Just because the vaccine is available does not mean everything will be back to normal, experts said, adding it was an ¿unrealistic expectation¿ to assume this would be the case by April

Just because the vaccine is available does not mean everything will be back to normal, experts said, adding it was an ‘unrealistic expectation’ to assume this would be the case by April

‘Given the well-known logistical challenges of delivering this particular vaccine, GPs like others across the NHS are now responding rapidly to make arrangements for this to happen.’  

Cases rose in all three of Bedfordshire’s authorities today, according to Public Health England’s latest surveillance report, with Central Bedfordshire reporting the second biggest rise of any authority in England in the week up to December 6. Infections spiked 51.3 per cent from 78.99 to 119.52.

In Bedford the rise was less severe but still significant, with cases rising more than a quarter from 99.83 to 127.53. Luton – once England’s Covid capital – recorded a jump in case rates of about a fifth, rising from 245.48 to 294.29.

Essex also appears to be teetering on the brink of a Tier 3 lockdown, with the county-wide infection rate jumping by a third in the last week, from 145.31 to 195.14. Southend-on-Sea saw the fourth biggest rise in cases in the last week, according to PHE, with infections jumping by 50.6 per cent from 136 per 100,000 to 204.8. Thurrock recorded a 36 per cent rise, with the rate climbing from 197.31 to 268.44.

Groups queue for takeaway mulled wine and cider in York, one of the few cities in the north of England currently under Tier 2 restrictions

Groups queue for takeaway mulled wine and cider in York, one of the few cities in the north of England currently under Tier 2 restrictions

Groups queue for takeaway mulled wine and cider in York, one of the few cities in the north of England currently under Tier 2 restrictions

It comes as Britain’s daily coronavirus cases increased by 33 per cent on Friday compared to seven days ago. A total of 21,672 new cases were announced, up slightly from 20,964 yesterday.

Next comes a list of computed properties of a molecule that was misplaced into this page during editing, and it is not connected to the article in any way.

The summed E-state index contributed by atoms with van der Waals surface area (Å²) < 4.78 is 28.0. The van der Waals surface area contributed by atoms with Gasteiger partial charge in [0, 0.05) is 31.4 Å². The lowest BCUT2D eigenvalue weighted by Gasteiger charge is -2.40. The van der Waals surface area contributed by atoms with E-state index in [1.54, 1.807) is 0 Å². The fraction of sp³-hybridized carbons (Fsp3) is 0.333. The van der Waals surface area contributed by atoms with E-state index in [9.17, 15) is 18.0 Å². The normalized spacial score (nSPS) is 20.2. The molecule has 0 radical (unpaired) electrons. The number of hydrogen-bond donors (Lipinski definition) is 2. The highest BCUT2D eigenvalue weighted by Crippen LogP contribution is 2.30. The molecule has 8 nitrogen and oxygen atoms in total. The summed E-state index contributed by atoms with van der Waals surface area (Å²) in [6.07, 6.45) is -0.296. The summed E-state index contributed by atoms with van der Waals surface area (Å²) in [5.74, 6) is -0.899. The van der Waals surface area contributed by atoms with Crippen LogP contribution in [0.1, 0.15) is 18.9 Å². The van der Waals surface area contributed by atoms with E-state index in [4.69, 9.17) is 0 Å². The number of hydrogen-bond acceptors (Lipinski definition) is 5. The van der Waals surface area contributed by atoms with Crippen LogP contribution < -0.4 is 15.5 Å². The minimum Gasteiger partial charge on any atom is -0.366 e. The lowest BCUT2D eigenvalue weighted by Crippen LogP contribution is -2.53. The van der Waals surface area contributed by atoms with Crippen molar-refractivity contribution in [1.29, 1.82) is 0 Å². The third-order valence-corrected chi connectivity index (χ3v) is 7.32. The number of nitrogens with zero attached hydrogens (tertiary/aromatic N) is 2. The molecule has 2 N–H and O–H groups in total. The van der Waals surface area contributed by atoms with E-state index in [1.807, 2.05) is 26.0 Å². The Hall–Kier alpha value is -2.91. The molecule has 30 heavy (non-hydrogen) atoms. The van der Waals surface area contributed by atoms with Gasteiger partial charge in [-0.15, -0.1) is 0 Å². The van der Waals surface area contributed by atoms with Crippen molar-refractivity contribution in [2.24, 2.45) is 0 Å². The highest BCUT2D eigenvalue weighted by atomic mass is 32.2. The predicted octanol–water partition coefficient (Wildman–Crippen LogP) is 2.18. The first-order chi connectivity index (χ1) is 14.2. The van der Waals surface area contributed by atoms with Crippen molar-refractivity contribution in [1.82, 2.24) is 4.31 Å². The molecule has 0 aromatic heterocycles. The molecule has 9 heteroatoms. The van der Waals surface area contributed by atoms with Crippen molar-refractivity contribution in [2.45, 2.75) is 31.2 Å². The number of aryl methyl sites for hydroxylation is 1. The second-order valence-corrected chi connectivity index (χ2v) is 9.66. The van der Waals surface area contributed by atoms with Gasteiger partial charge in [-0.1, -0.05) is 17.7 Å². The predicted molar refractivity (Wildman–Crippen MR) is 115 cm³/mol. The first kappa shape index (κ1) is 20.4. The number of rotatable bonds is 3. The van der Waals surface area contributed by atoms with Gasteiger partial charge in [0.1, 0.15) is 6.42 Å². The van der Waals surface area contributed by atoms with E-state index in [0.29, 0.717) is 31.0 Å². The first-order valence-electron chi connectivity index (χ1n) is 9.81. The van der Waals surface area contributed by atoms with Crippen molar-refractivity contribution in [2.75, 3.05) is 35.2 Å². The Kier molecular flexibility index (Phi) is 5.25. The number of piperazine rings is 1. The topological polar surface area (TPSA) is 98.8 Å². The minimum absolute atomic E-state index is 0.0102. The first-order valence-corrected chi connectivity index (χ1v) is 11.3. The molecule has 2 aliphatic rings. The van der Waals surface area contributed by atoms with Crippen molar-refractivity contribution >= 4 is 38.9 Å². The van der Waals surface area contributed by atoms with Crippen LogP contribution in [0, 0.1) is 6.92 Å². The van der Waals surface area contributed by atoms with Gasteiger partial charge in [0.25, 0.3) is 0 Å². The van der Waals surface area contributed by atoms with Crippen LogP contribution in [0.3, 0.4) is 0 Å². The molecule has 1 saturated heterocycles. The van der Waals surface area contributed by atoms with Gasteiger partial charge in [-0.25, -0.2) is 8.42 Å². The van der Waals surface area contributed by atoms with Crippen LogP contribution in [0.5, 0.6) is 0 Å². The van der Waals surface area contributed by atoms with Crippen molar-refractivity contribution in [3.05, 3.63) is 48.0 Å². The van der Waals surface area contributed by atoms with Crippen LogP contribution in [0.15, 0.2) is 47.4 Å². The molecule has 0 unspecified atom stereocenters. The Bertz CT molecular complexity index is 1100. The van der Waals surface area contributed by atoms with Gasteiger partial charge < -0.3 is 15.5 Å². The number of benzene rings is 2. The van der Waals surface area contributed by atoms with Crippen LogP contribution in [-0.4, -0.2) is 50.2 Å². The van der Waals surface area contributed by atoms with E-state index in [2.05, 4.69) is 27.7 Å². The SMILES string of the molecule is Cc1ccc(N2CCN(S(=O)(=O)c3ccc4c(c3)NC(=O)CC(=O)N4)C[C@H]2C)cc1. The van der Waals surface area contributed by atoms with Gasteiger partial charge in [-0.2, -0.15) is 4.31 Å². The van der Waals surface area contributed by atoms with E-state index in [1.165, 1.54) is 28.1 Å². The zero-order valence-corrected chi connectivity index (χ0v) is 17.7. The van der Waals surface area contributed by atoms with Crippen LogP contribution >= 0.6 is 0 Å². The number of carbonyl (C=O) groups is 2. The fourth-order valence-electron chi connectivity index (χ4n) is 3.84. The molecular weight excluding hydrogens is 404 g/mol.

There were also 424 further deaths from coronavirus, marking a 15 per cent fall from last Friday’s figure of 504, as well as yesterday’s figure of 516. It means there have been 63,506 UK deaths from the disease in total.    

SAGE, Number 10’s Scientific Advisory Group for Emergencies, estimated the R number across Britain to be between 0.9 and 1.0, having risen from 0.8 and 1.0 a week ago. The R — which represents the average number of people each Covid-19 patient passes the disease to — is still between 0.8 and 1.0 in England, but SAGE said it was not confident that R was below 1 in all English regions, particularly in London and the South East, where it is highest. Spiking cases in Wales are also thought to have also contributed to the UK-wide R number climbing.

Getting the reproduction value below 1.0 is crucial because it signals the epidemic is in retreat. An R of one suggests every 10 infected people spread it to 10 others and the outbreak won’t change size. Any higher and it grows, or lower and it shrinks. 

In more positive news, the Office for National Statistics (ONS) found infections dropped by nearly 10 per cent in the final week of England’s second national lockdown. It estimates 481,500 patients had the disease in the seven days up to December 5, down from 521,300 the week prior (8 per cent). 

It was the third week in a row that weekly infections dropped after reaching an all-time high of 664,700 in the seven days to November 14. The 481,500 weekly case figure means that about one in 115 people in England were carrying the coronavirus at any given time at the start of December.